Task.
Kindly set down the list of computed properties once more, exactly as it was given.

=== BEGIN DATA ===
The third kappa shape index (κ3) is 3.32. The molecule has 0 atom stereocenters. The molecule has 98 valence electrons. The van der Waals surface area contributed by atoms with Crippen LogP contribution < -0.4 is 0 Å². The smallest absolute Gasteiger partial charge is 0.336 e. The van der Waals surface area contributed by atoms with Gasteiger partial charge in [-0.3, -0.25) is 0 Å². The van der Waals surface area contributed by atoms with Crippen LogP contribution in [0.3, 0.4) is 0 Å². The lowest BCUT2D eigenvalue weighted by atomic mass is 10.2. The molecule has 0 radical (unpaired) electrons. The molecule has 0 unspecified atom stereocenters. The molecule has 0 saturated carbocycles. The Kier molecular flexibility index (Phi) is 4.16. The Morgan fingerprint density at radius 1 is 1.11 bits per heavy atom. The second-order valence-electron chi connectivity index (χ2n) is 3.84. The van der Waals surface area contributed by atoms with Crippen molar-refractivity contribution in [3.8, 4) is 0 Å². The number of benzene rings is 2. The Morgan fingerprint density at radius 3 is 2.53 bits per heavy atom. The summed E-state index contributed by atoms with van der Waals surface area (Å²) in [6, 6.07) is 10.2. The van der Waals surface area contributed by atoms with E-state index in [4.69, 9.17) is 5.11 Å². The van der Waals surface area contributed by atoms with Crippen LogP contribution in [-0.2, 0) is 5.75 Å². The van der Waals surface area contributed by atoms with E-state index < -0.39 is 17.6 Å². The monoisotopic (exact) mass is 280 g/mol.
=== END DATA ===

The third kappa shape index (κ3) is 3.32. The molecule has 0 atom stereocenters. The molecule has 98 valence electrons. The van der Waals surface area contributed by atoms with Crippen LogP contribution < -0.4 is 0 Å². The smallest absolute Gasteiger partial charge is 0.336 e. The van der Waals surface area contributed by atoms with Gasteiger partial charge in [-0.3, -0.25) is 0 Å². The van der Waals surface area contributed by atoms with Crippen LogP contribution in [0.3, 0.4) is 0 Å². The lowest BCUT2D eigenvalue weighted by atomic mass is 10.2. The molecule has 0 radical (unpaired) electrons. The molecule has 0 unspecified atom stereocenters. The molecule has 0 saturated carbocycles. The Kier molecular flexibility index (Phi) is 4.16. The Morgan fingerprint density at radius 1 is 1.11 bits per heavy atom. The second-order valence-electron chi connectivity index (χ2n) is 3.84. The van der Waals surface area contributed by atoms with Crippen molar-refractivity contribution in [3.8, 4) is 0 Å². The number of benzene rings is 2. The Morgan fingerprint density at radius 3 is 2.53 bits per heavy atom. The summed E-state index contributed by atoms with van der Waals surface area (Å²) in [6, 6.07) is 10.2. The van der Waals surface area contributed by atoms with E-state index in [4.69, 9.17) is 5.11 Å². The van der Waals surface area contributed by atoms with Crippen LogP contribution in [-0.2, 0) is 5.75 Å². The van der Waals surface area contributed by atoms with E-state index < -0.39 is 17.6 Å². The monoisotopic (exact) mass is 280 g/mol.